Most of the assignments for this course will need to be done on a computer; a number of the worksets will ask you to install software for the lab section at the end of class. If your computer is nonexistent, very old, or is in any other way unable to fulfill some particular assignment, you may need to complete certain assignments in a computer lab and arrange to share with a colleague during class.
Readings and attendance
You should complete the required readings and attend class prepared with questions and criticisms. This is a large class for a seminar; it is more likely than usual that you will need to be prepared before class to make useful interventions in it.
You are expected to contribute almost every week to the course blog–over the course of the semester, you should have at least 11 posts which cumulatively reach about 4,000-5,000 words. These are not expected to be completely polished pieces of writing, but they should show your engagement with the texts and your peers, and create a ground you can build on in later work. The word limit is not particularly high; you should avoid at all costs pseudo-scholarly throat clearing and generalizations, and get right to the point. Write for the audience of the class.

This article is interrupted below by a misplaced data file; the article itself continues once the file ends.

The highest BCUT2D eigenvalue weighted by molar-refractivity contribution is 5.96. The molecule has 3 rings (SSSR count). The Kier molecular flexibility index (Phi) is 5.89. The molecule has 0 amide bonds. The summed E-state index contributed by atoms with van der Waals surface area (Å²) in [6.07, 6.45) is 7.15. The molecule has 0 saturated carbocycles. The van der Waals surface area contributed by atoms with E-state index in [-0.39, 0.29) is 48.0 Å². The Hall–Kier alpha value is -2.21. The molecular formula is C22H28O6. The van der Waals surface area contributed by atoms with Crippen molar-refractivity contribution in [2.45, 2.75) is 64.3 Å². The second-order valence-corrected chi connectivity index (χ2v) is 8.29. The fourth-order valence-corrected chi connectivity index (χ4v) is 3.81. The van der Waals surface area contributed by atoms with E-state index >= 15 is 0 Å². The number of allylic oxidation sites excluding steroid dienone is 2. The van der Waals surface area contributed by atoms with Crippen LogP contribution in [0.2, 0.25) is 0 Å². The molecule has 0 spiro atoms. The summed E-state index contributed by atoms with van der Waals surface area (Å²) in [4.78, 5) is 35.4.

You should read at least your peers’ blog posts for the weeks that you post.
Posts should up by 1pm the day of class.
Topics typically include things like:
- Reactions to the reading: questions you want your peers to answer, things you don’t understand, or angry denunciations of what you think the writers got wrong.
- Reflections on connections between the readings and issues you’ve encountered in digital history in other courses or online.
- Responses to questions posed by your colleagues.
Most of your posts will be on topics of your choosing. Others, though, may be required.
In particular, you will write:
- A very short introductory post in week 1.
- A description of a crowdsourcing project you’ve contributed to in week 3;
- An evaluation of an online exhibition in week 9;
- A summary of and response to one of the online sources you are following in a week of your choosing.